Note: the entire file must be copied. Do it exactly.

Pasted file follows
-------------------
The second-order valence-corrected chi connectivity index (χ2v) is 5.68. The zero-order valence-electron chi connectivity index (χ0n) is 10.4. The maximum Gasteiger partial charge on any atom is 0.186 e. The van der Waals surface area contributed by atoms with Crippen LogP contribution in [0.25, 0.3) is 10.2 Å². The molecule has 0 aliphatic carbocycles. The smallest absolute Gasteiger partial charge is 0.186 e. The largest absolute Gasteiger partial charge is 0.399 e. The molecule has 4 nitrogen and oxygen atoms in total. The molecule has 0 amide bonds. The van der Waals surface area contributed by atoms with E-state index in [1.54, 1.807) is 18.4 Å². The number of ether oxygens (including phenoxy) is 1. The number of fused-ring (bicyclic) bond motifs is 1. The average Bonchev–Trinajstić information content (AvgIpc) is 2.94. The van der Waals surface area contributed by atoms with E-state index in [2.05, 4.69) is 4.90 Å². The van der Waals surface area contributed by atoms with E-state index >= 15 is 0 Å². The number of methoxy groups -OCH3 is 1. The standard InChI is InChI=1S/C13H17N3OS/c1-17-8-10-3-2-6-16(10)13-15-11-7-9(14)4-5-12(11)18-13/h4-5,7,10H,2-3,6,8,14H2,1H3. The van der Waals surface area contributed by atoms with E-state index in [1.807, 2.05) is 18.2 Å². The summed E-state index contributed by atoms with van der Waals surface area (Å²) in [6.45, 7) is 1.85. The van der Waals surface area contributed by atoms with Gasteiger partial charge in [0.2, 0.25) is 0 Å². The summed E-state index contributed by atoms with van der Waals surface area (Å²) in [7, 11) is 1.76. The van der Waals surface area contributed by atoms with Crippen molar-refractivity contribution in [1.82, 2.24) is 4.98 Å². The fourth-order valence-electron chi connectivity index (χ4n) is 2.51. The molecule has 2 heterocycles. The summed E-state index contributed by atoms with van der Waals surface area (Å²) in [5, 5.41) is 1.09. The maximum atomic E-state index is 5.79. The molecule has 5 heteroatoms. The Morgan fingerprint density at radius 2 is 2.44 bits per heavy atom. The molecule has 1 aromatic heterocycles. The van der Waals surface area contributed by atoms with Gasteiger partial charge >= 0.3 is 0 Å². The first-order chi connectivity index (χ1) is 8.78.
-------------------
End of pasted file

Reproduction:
The second-order valence-corrected chi connectivity index (χ2v) is 5.68. The zero-order valence-electron chi connectivity index (χ0n) is 10.4. The maximum Gasteiger partial charge on any atom is 0.186 e. The van der Waals surface area contributed by atoms with Crippen LogP contribution in [0.25, 0.3) is 10.2 Å². The molecule has 0 aliphatic carbocycles. The smallest absolute Gasteiger partial charge is 0.186 e. The largest absolute Gasteiger partial charge is 0.399 e. The molecule has 4 nitrogen and oxygen atoms in total. The molecule has 0 amide bonds. The van der Waals surface area contributed by atoms with E-state index in [1.54, 1.807) is 18.4 Å². The number of ether oxygens (including phenoxy) is 1. The number of fused-ring (bicyclic) bond motifs is 1. The average Bonchev–Trinajstić information content (AvgIpc) is 2.94. The van der Waals surface area contributed by atoms with E-state index in [2.05, 4.69) is 4.90 Å². The van der Waals surface area contributed by atoms with E-state index >= 15 is 0 Å². The number of methoxy groups -OCH3 is 1. The standard InChI is InChI=1S/C13H17N3OS/c1-17-8-10-3-2-6-16(10)13-15-11-7-9(14)4-5-12(11)18-13/h4-5,7,10H,2-3,6,8,14H2,1H3. The van der Waals surface area contributed by atoms with E-state index in [1.807, 2.05) is 18.2 Å². The summed E-state index contributed by atoms with van der Waals surface area (Å²) in [6.45, 7) is 1.85. The van der Waals surface area contributed by atoms with Gasteiger partial charge in [0.2, 0.25) is 0 Å². The summed E-state index contributed by atoms with van der Waals surface area (Å²) in [7, 11) is 1.76. The van der Waals surface area contributed by atoms with Crippen molar-refractivity contribution in [1.82, 2.24) is 4.98 Å². The fourth-order valence-electron chi connectivity index (χ4n) is 2.51. The molecule has 2 heterocycles. The summed E-state index contributed by atoms with van der Waals surface area (Å²) in [5, 5.41) is 1.09. The maximum atomic E-state index is 5.79. The molecule has 5 heteroatoms. The Morgan fingerprint density at radius 2 is 2.44 bits per heavy atom. The molecule has 1 aromatic heterocycles. The van der Waals surface area contributed by atoms with Gasteiger partial charge >= 0.3 is 0 Å². The first-order chi connectivity index (χ1) is 8.78.